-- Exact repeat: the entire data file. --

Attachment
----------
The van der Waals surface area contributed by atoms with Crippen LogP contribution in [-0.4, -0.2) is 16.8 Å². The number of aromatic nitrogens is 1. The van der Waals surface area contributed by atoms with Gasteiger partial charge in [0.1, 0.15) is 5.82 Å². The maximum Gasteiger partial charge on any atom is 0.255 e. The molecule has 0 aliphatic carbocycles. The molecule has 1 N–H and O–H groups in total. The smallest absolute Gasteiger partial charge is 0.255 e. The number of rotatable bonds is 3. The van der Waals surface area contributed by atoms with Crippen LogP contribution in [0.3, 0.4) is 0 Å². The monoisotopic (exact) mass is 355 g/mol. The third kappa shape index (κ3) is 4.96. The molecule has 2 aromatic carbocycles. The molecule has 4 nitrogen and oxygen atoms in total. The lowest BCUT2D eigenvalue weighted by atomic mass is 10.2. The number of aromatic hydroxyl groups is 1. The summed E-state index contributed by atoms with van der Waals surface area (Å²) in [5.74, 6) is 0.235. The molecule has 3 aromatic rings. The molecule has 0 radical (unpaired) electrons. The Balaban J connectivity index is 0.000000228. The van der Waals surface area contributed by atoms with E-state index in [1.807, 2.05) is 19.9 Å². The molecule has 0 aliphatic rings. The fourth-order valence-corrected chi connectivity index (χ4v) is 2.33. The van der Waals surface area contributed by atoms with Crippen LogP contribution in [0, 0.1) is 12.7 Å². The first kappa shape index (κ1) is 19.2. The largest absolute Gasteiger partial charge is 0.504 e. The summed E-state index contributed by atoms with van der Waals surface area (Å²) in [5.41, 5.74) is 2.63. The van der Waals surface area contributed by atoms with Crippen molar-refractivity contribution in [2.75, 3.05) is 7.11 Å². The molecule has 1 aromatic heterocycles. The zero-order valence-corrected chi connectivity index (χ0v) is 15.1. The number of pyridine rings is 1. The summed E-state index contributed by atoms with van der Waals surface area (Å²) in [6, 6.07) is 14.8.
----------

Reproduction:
The van der Waals surface area contributed by atoms with Crippen LogP contribution in [-0.4, -0.2) is 16.8 Å². The number of aromatic nitrogens is 1. The van der Waals surface area contributed by atoms with Gasteiger partial charge in [0.1, 0.15) is 5.82 Å². The maximum Gasteiger partial charge on any atom is 0.255 e. The molecule has 0 aliphatic carbocycles. The molecule has 1 N–H and O–H groups in total. The smallest absolute Gasteiger partial charge is 0.255 e. The number of rotatable bonds is 3. The van der Waals surface area contributed by atoms with Crippen LogP contribution in [0.3, 0.4) is 0 Å². The monoisotopic (exact) mass is 355 g/mol. The third kappa shape index (κ3) is 4.96. The molecule has 2 aromatic carbocycles. The molecule has 4 nitrogen and oxygen atoms in total. The lowest BCUT2D eigenvalue weighted by atomic mass is 10.2. The number of aromatic hydroxyl groups is 1. The summed E-state index contributed by atoms with van der Waals surface area (Å²) in [5.74, 6) is 0.235. The molecule has 3 aromatic rings. The molecule has 0 radical (unpaired) electrons. The Balaban J connectivity index is 0.000000228. The van der Waals surface area contributed by atoms with E-state index in [1.807, 2.05) is 19.9 Å². The molecule has 0 aliphatic rings. The fourth-order valence-corrected chi connectivity index (χ4v) is 2.33. The van der Waals surface area contributed by atoms with Crippen LogP contribution in [0, 0.1) is 12.7 Å². The first kappa shape index (κ1) is 19.2. The largest absolute Gasteiger partial charge is 0.504 e. The summed E-state index contributed by atoms with van der Waals surface area (Å²) in [5.41, 5.74) is 2.63. The van der Waals surface area contributed by atoms with Crippen molar-refractivity contribution in [2.75, 3.05) is 7.11 Å². The molecule has 1 aromatic heterocycles. The zero-order valence-corrected chi connectivity index (χ0v) is 15.1. The number of pyridine rings is 1. The summed E-state index contributed by atoms with van der Waals surface area (Å²) in [6, 6.07) is 14.8.